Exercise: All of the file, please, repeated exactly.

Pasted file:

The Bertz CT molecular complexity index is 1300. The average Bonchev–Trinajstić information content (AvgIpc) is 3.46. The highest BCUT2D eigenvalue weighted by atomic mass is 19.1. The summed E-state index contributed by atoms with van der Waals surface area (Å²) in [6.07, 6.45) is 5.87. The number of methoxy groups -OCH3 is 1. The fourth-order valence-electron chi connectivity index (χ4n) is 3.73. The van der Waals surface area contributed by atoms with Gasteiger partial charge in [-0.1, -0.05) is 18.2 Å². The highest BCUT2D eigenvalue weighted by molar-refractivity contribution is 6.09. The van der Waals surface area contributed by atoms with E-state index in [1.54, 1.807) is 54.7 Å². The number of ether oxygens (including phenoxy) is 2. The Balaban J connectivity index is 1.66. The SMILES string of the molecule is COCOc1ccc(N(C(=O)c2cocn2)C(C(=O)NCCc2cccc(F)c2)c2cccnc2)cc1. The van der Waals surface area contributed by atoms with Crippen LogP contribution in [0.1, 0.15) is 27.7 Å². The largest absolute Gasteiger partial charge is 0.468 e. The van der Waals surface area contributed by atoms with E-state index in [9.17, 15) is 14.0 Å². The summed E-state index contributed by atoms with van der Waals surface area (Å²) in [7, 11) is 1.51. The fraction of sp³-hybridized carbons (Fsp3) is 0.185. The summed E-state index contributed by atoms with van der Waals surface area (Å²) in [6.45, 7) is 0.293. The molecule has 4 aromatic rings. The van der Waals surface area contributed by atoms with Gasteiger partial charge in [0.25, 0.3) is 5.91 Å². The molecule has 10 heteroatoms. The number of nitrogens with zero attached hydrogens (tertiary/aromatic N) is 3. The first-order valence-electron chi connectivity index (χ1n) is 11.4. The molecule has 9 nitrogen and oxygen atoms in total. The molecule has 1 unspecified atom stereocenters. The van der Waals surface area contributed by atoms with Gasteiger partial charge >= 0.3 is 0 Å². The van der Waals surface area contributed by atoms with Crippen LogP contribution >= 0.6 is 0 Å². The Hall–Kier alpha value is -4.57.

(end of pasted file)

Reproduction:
The Bertz CT molecular complexity index is 1300. The average Bonchev–Trinajstić information content (AvgIpc) is 3.46. The highest BCUT2D eigenvalue weighted by atomic mass is 19.1. The summed E-state index contributed by atoms with van der Waals surface area (Å²) in [6.07, 6.45) is 5.87. The number of methoxy groups -OCH3 is 1. The fourth-order valence-electron chi connectivity index (χ4n) is 3.73. The van der Waals surface area contributed by atoms with Gasteiger partial charge in [-0.1, -0.05) is 18.2 Å². The highest BCUT2D eigenvalue weighted by molar-refractivity contribution is 6.09. The van der Waals surface area contributed by atoms with E-state index in [1.54, 1.807) is 54.7 Å². The number of ether oxygens (including phenoxy) is 2. The Balaban J connectivity index is 1.66. The SMILES string of the molecule is COCOc1ccc(N(C(=O)c2cocn2)C(C(=O)NCCc2cccc(F)c2)c2cccnc2)cc1. The van der Waals surface area contributed by atoms with Crippen LogP contribution in [0.1, 0.15) is 27.7 Å². The largest absolute Gasteiger partial charge is 0.468 e. The van der Waals surface area contributed by atoms with E-state index in [9.17, 15) is 14.0 Å². The summed E-state index contributed by atoms with van der Waals surface area (Å²) in [7, 11) is 1.51. The fraction of sp³-hybridized carbons (Fsp3) is 0.185. The summed E-state index contributed by atoms with van der Waals surface area (Å²) in [6.45, 7) is 0.293. The molecule has 4 aromatic rings. The van der Waals surface area contributed by atoms with Gasteiger partial charge in [0.25, 0.3) is 5.91 Å². The molecule has 10 heteroatoms. The number of nitrogens with zero attached hydrogens (tertiary/aromatic N) is 3. The first-order valence-electron chi connectivity index (χ1n) is 11.4. The molecule has 9 nitrogen and oxygen atoms in total. The molecule has 1 unspecified atom stereocenters. The van der Waals surface area contributed by atoms with Gasteiger partial charge >= 0.3 is 0 Å². The van der Waals surface area contributed by atoms with Crippen LogP contribution >= 0.6 is 0 Å². The Hall–Kier alpha value is -4.57.